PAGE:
According to a 2013 US Department of Justice report, roughly 2 million adults were being held behind bars. Some 8.4% of them (133,000) were housed in private prisons. The Sentencing Project, a Washington DC-based advocacy group, says that in 2017 that number had fallen slightly, to 121,718 people, or 8.2% of the country's prison population. A multi-billion dollar business, in recent years banks such as Wells Fargo, Bank of America and JP Morgan Chase have all invested in private prisons.

Biden also signed an Executive Order "directing all federal agencies to take steps to combat xenophobia and acts of violence against Asian-Americans and Pacific Islanders," whom Rice said "have been targeted by political leaders in our nation's response to COVID-19."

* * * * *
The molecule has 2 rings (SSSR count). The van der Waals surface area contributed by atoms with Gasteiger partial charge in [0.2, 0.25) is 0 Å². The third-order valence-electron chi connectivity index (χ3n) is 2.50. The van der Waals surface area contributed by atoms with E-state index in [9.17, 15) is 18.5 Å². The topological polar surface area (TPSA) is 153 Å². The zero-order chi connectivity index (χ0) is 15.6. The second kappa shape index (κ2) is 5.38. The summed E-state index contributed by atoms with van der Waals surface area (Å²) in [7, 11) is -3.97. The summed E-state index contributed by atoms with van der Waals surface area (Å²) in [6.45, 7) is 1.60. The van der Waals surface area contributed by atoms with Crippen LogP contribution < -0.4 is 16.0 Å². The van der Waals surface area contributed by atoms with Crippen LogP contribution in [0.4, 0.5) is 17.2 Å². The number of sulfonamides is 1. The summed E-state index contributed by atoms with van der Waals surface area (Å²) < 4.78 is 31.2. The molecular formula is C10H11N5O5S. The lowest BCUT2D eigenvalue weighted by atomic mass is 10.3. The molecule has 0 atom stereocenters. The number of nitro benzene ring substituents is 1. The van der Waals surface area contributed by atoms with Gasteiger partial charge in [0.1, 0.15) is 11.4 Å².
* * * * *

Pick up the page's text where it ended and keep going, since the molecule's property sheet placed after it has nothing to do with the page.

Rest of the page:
'Understanding and truth, not ignorance and lies'

The president emphasized his administration's "commitment to diversity, equity, inclusion and accessibility," noting: "That's why I'm rescinding the previous administration's harmful ban on diversity and sensitivity training and abolishing the offensive, counterfactual 1776 Commission. Unity and healing must begin with understanding and truth, not ignorance and lies."

The 1776 commission was established in September via an Executive Order of Trump's, claiming to seek to promote a "patriotic education" for young Americans. 

Biden ended by speaking of the need to "restore and expand the Voting Rights Act" in order to fight voter suppression in the states and "expand access for all eligible voters."

Circling back to his main policy motivation, Biden said: "The simple truth is, our soul [as a nation] will be troubled as long as systemic racism is allowed to persist." He called it "corrosive, destructive and costly," saying that it made the country "less prosperous, less successful and less safe."

Before signing the orders, the president ended his remarks by saying, "I firmly believe the nation is ready to change but government has to change as well."